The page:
navbarPDF Strip_TechNotes

What Is Administrative Distance?


Contents


Introduction

Most routing protocols have metric structures and algorithms that are not compatible with other protocols. In a network where multiple routing protocols are present, the exchange of route information and the capability to select the best path across the multiple protocols are critical.

Administrative distance is the feature used by routers to select the best path when there are two or more different routes to the same destination from two different routing protocols. Administrative distance defines the reliability of a routing protocol. Each routing protocol is prioritized in order of most to least reliable (believable) using an administrative distance value.

Prerequisites

Readers of this document should be knowledgeable of the following:

Selecting the Best Path

Administrative distance is the first criterion that a router uses to determine which routing protocol to use if two protocols provide route information for the same destination. It is a measure of the trustworthiness of the source of the routing information. Keep in mind that administrative distance has only local significance; it is not advertised in routing updates.

Note: The smaller the administrative distance value, the more reliable the protocol. For example, if a router receives a route to a certain network from both Open Shortest Path First (OSPF) (default administrative distance - 110) and Interior Gateway Routing Protocol (IGRP) (default administrative distance - 100), the router will choose IGRP because it is more reliable. This means the IGRP version of the route would be added to the routing table.

If you lose the source of the IGRP-derived information (for example, because of a power shutdown), the software uses the OSPF-derived information until the IGRP-derived information reappears.

Default Distance Value Table

The table below lists the administrative distance default values of the protocols that Cisco supports.

Route Source Default Distance Values
Connected interface 0
Static route 1
Enhanced Interior Gateway Routing Protocol (EIGRP) summary route 5
External Border Gateway Protocol (BGP) 20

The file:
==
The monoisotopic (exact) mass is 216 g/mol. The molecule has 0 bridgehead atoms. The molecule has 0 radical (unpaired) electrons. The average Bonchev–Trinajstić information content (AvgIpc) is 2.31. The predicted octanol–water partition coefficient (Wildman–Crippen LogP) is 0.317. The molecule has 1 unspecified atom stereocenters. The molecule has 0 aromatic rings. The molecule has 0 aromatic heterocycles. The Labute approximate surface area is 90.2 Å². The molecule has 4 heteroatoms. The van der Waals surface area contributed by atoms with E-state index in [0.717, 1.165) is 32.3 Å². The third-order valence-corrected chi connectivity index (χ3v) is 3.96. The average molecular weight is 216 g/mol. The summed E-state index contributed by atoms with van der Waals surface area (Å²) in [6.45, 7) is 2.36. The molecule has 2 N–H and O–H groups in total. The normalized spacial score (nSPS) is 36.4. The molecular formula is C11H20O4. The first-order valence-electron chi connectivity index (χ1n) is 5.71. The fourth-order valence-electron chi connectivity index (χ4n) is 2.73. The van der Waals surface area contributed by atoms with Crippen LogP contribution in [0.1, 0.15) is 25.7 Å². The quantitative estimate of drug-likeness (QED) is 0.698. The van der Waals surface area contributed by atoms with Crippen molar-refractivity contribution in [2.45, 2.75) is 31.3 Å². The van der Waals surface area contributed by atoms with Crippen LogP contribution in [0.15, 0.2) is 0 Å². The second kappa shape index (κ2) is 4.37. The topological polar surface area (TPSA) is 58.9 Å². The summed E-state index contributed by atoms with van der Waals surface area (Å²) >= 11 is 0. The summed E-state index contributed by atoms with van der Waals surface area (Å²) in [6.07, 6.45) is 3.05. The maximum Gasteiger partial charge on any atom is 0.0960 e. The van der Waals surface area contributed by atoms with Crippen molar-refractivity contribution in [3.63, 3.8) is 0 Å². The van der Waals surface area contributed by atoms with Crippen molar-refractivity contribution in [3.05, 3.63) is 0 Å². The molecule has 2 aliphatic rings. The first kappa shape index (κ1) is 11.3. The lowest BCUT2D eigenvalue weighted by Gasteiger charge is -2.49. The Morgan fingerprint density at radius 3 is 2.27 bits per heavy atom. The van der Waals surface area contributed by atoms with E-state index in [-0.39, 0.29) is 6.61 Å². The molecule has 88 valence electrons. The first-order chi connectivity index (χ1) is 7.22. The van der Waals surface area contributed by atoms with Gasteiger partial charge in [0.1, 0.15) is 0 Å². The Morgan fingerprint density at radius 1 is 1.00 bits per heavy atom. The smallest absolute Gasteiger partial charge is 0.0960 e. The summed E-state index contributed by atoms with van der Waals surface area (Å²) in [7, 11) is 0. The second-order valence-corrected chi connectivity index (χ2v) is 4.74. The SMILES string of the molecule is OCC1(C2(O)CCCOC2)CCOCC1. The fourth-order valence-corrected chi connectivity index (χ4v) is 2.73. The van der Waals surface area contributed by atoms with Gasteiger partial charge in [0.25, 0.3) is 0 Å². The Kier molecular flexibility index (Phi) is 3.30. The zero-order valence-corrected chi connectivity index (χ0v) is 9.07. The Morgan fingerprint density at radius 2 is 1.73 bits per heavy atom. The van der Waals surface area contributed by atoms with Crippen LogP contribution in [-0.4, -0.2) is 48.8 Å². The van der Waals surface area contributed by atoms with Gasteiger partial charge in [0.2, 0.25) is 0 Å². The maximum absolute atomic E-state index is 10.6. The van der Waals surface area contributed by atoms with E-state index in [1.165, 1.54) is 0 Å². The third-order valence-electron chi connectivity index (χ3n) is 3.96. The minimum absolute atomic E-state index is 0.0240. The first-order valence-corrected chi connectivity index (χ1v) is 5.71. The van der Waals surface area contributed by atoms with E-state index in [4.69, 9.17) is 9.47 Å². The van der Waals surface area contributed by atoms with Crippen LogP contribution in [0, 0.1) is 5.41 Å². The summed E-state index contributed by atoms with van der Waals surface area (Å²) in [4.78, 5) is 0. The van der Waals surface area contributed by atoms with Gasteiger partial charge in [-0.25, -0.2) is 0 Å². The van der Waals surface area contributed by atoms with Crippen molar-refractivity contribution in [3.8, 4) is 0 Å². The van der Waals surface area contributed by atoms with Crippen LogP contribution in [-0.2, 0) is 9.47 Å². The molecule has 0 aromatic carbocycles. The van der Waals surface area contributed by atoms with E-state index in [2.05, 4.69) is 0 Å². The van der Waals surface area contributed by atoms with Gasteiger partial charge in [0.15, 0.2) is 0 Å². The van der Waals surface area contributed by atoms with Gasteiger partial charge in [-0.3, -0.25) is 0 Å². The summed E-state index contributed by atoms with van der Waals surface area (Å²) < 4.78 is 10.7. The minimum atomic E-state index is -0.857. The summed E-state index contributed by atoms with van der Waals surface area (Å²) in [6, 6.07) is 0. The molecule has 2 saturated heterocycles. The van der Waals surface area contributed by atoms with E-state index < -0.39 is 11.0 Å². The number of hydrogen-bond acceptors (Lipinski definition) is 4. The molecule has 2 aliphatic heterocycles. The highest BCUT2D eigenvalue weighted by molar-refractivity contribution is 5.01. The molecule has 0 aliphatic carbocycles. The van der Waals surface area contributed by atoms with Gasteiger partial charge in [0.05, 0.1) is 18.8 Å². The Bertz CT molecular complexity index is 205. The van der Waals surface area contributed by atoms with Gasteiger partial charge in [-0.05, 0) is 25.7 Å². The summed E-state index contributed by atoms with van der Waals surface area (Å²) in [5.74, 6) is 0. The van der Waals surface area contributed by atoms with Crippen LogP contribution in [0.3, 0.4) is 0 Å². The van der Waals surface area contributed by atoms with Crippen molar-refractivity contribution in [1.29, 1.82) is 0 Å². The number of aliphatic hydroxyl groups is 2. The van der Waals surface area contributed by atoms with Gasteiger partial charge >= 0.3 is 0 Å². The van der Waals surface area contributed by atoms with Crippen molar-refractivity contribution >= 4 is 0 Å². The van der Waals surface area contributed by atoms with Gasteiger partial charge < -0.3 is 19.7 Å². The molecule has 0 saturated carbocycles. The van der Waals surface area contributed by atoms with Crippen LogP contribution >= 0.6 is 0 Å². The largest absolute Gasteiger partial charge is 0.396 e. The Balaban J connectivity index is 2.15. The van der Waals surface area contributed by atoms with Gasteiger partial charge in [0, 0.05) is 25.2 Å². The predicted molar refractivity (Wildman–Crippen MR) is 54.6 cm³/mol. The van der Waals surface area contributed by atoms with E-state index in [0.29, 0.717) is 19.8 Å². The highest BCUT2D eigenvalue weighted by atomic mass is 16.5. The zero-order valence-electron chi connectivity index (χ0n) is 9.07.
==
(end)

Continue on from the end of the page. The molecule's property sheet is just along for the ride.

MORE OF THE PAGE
Internal EIGRP 90
IGRP 100
OSPF 110
Intermediate System-to-Intermediate System (IS-IS) 115
Routing Information Protocol (RIP) 120
Exterior Gateway Protocol (EGP) 140
On Demand Routing (ODR) 160
External EIGRP 170
Internal BGP 200
Unknown* 255

*If the administrative distance is 255, the router does not believe the source of that route and will not install the route in its routing table.

When using route redistribution, occasionally there may be a need to modify the administrative distance of a protocol so that it takes precedence. For example, if you want the router to select RIP-learned routes (default value 120) rather than IGRP-learned routes (default value 100) to the same destination, you must increase the administrative distance for IGRP to 120+, or decrease the administrative distance of RIP to a value less than 100.

You can modify the administrative distance of a protocol using the distance command in the routing process subconfiguration mode, which specifies that the administrative distance is assigned to the routes learned from a particular routing protocol. This procedure is generally used when the network is being migrated from one routing protocol to another, the latter having a higher administrative distance. Keep in mind, however, that changing the administrative distance may lead to routing loops and black holes. So use caution if you change it.

The following example shows two routers, R1 and R2, connected via Ethernet. The loopback interfaces of the routers are also advertised using RIP and IGRP on both the routers. You can observe that the IGRP routes are preferred over the RIP routes in the routing table since the administrative distance is 100.

R1#show ip route
 
Gateway of last resort is not set
 
172.16.0.0/24 is subnetted, 1 subnets
C 172.16.1.0 is directly connected, Ethernet0
I 10.0.0.0/8 [100/1600] via 172.16.1.200, 00:00:01, Ethernet0
C 192.168.1.0/24 is directly connected, Loopback0
 
R2#show ip route
 
Gateway of last resort is not set
 
172.16.0.0/24 is subnetted, 1 subnets
C 172.16.1.0 is directly connected, Ethernet0
C 10.0.0.0/8 is directly connected, Loopback0
I 192.168.1.0/24 [100/1600] via 172.16.1.100, 00:00:33,

In order to enable the router to prefer RIP routes to IGRP, the distance command is configured as follows on R1.

R1(config)# router rip
R1(config-router)# distance 90

Now look at the routing table. It shows that the RIP routes are preferred. They are learned with an administrative distance of 90, although the default is 120. Note that the new administrative distance value is relevant only to the routing process of a single router (in this case R1). R2 still has IGRP routes in its routing table.

R1#show ip route
 
Gateway of last resort is not set
 
172.16.0.0/24 is subnetted, 1 subnets
C 172.16.1.0 is directly connected, Ethernet0
R 10.0.0.0/8 [90/1] via 172.16.1.200, 00:00:16, Ethernet0
C 192.168.1.0/24 is directly connected, Loopback0
 
R2#show ip route
 
Gateway of last resort is not set
 
172.16.0.0/24 is subnetted, 1 subnets
C 172.16.1.0 is directly connected, Ethernet0
C 10.0.0.0/8 is directly connected, Loopback0
I 192.168.1.0/24 [100/1600] via 172.16.1.100, 00:00:33,

There are no general guidelines for assigning administrative distances because each network has its own requirements. You must determine a reasonable matrix of administrative distances for the network as a whole.


Related Information


Toolbar

All contents are Copyright © 1992--2003 Cisco Systems Inc. All rights reserved. Important Notices and Privacy Statement.


Updated: May 19, 2003Document ID: 15986